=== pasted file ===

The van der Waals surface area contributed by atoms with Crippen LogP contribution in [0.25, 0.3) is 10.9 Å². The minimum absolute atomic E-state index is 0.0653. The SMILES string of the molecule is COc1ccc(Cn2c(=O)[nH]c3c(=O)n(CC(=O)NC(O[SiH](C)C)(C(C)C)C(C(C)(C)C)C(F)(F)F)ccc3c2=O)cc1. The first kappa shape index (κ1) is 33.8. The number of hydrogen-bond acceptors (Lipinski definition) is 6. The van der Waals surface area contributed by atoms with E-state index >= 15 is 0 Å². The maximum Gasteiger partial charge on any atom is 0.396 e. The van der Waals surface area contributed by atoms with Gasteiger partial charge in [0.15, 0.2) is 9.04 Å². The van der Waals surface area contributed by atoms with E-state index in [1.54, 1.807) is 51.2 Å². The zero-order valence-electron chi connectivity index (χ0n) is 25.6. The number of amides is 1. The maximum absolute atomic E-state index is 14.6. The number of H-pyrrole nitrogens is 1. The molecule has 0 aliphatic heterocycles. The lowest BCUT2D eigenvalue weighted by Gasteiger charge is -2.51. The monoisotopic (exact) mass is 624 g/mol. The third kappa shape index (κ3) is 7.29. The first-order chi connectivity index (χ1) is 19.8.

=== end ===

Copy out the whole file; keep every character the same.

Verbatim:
The van der Waals surface area contributed by atoms with Crippen LogP contribution in [0.25, 0.3) is 10.9 Å². The minimum absolute atomic E-state index is 0.0653. The SMILES string of the molecule is COc1ccc(Cn2c(=O)[nH]c3c(=O)n(CC(=O)NC(O[SiH](C)C)(C(C)C)C(C(C)(C)C)C(F)(F)F)ccc3c2=O)cc1. The first kappa shape index (κ1) is 33.8. The number of hydrogen-bond acceptors (Lipinski definition) is 6. The van der Waals surface area contributed by atoms with E-state index >= 15 is 0 Å². The maximum Gasteiger partial charge on any atom is 0.396 e. The van der Waals surface area contributed by atoms with Gasteiger partial charge in [0.15, 0.2) is 9.04 Å². The van der Waals surface area contributed by atoms with E-state index in [1.54, 1.807) is 51.2 Å². The zero-order valence-electron chi connectivity index (χ0n) is 25.6. The number of amides is 1. The maximum absolute atomic E-state index is 14.6. The number of H-pyrrole nitrogens is 1. The molecule has 0 aliphatic heterocycles. The lowest BCUT2D eigenvalue weighted by Gasteiger charge is -2.51. The monoisotopic (exact) mass is 624 g/mol. The third kappa shape index (κ3) is 7.29. The first-order chi connectivity index (χ1) is 19.8.